Gestpay becomes Axerve Ecommerce Solutions

MIT transactions

What is a MIT?

Merchant Initiated Transactions, generally referred to as MIT, are transactions initiated by the merchant in the absence of the buyer, according to terms and conditions accepted in a previous agreement between the parties.

MITs are typical of certain industries and are a natural element of specific business models such as subscription based services, utilities, pay-per-use and installments.

In the aforementioned scenarios, the customer accepts the terms and conditions of an agreement with the merchant, empowering the latter to initiate future transactions when the buyer is off session.

Being initiated with the customer off-session, MITs are out of scope for PSD2 and do not require an authentication.

General integration guidelines

While there are different types of MIT, they all share the same functional principles.

If you are a merchant willing to make use of MITs, there are three key elements to keep in mind:

Axerve Ecommerce Solutions offers two types of MIT: recurring transactions and unscheduled transactions.

Recurring transactions

Recurring transactions are the best solution for those use cases when the amount and frequency of payments are known or easily foreseeable.

Classic examples are subscription-based services: a fixed monthly fee (MIT) is debited to the customer upon subscription (agreement) to the service. The subscription usually requires the tokenization of payment credentials and authorization of the amount due for the monthly fee (SCA authenticated transaction).

According to the general MIT framework, recurrences will have two steps:

  1. Set up of recurring MIT: in order to process Reccurring MIT transactions, the recurrence has to be set up by authenticating the first transaction in the series with the maximum expected amount. This is done by filling the following fields:
    • Type = 01F.
    • authenticationAmount: maximum expected payment amount according to the agreement between the parties.
    • expiry: end date of the agreement.
    • frequency: minimum number of days between payments.

    Upon completion of the payment, an identifier should be stored as it is required to process subsequent MIT recurring payments.

  2. Processing subsequent MIT recurring payments: while the first recurring is set to force a SCA, the subsequent payments on the same chain of recurrence are sent as out-of-scope for PSD2. The tags required for subsequent MITs are the following:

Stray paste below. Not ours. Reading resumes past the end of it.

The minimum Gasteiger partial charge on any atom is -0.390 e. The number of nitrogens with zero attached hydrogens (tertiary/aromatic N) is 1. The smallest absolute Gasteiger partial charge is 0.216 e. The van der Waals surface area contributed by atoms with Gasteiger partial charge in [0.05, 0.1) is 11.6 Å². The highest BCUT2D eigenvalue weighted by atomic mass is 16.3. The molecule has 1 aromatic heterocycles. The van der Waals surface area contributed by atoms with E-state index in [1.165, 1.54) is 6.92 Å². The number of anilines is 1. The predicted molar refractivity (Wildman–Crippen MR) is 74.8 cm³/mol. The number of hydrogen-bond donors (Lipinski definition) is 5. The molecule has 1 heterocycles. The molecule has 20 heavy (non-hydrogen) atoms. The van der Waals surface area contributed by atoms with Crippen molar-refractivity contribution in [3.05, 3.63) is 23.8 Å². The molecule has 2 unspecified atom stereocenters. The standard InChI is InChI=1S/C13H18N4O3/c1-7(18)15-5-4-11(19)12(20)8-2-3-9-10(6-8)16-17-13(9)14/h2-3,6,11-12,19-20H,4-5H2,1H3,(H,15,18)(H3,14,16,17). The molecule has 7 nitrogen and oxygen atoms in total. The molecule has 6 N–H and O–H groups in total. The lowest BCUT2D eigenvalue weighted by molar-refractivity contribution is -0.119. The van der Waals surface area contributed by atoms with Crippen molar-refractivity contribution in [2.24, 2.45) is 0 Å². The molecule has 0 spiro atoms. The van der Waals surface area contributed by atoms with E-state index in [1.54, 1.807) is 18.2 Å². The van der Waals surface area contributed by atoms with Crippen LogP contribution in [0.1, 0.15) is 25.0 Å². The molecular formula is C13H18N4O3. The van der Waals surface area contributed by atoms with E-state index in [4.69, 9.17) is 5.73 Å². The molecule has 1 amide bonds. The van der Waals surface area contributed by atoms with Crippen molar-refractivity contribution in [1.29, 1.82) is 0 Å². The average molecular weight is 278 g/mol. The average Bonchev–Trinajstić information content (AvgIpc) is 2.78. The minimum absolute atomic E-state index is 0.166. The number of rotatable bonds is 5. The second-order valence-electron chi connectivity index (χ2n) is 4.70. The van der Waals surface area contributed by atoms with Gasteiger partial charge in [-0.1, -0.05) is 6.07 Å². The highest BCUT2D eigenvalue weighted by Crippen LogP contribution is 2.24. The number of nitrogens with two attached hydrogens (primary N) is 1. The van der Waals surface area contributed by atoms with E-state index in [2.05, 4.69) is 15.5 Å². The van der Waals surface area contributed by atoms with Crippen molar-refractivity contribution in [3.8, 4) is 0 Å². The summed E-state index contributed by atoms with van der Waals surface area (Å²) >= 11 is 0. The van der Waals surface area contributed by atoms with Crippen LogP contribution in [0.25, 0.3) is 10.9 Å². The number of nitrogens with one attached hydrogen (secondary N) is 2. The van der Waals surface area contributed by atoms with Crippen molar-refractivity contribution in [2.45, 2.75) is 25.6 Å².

• Type = 01N
    • previousTransDetails: this object contains the information needed in order to link the MIT recurring payment to its SCA authenticated first transaction. Any of the following can be used:
      • BankTransactionID: this is the field we recommend to use. It is the recurring first’s payment identifier. For payments made with SOAP technology, the parameter is BankTransactionID, for payments made via REST API, the transaction’s PaymentID must be used.
      • XID: Prior Transaction unique ID assigned by Directory Server
      • Previous 3DS2 authentication data: in this case, all of these fields must be properly filled: authData, authMethod, authTimestamp, acsID.

Unscheduled MIT Under development

Recurring transactions do not cover every case: sometimes the maximum expected amount cannot be defined beforehand or the frequency of payments can be highly variable.

For cases such as consumption-based agreements, no-show fees, fines (for example for non-returned or damaged rented goods), unscheduled MITs are the best option.

Unscheduled MITs follow the common rules for MIT transactions and need to be set up by an authenticated first transaction as well as an agreement between the parties.

However, there are less limitations compared to recurring transactions: the amount of the subsequent MIT transactions might be higher than the initially authenticated transaction and the frequency and expiry are not required.

  1. Set up of unscheduled MIT: as mentioned above, setting up an unscheduled MIT is much simpler than it is for recurring payments, as the only information needed is the proper tag of transaction type.
    • Type = 03F
  2. Processing subsequent unscheduled MIT payments: the tags required for subsequent MITs are the following:
    • Type = 03N
    • previousTransDetails: this object contains the information needed in order to link the MIT recurring payment to its first SCA authenticated first transaction. Any of the following can be used:
      • bankTransactionID: This is the field we recommend to use. It is the recurring first’s payment identifier. For payments made with SOAP technology, the parameter is BankTransactionID, for payments made via REST API, the transaction’s PaymentID must be used.
      • XID: Prior Transaction unique ID assigned by Directory Server
      • Previous 3DS2 authentication data: in this case, all of these fields must be properly filled: authData, authMethod, authTimestamp, acsID.

Grandfathered transactions

Some MIT transactions have been set up before 3DS2 protocols have been enabled.

In such cases, it is possible to process MIT transactions even without having authenticated and stored the identifiers of an initial transaction.

MIT chains and agreements preceding regulatory requirements are referred to as Grandfathered transactions and can be processed by using the following tags:

Whereas for MIT chains initiated under PDS2 regulation the ID of the first authenticated payment must be stored for future reference, Grandfathered transactions do not require any parameter to be stored.

Each transaction in the MIT chain will be processed with a bankTransactionID: -100 reference until the agreement between the parties is renewed, with an authentication of the buyer. When this happens, a new chain of recurrence will start, according to the requirements for the corresponding MIT type.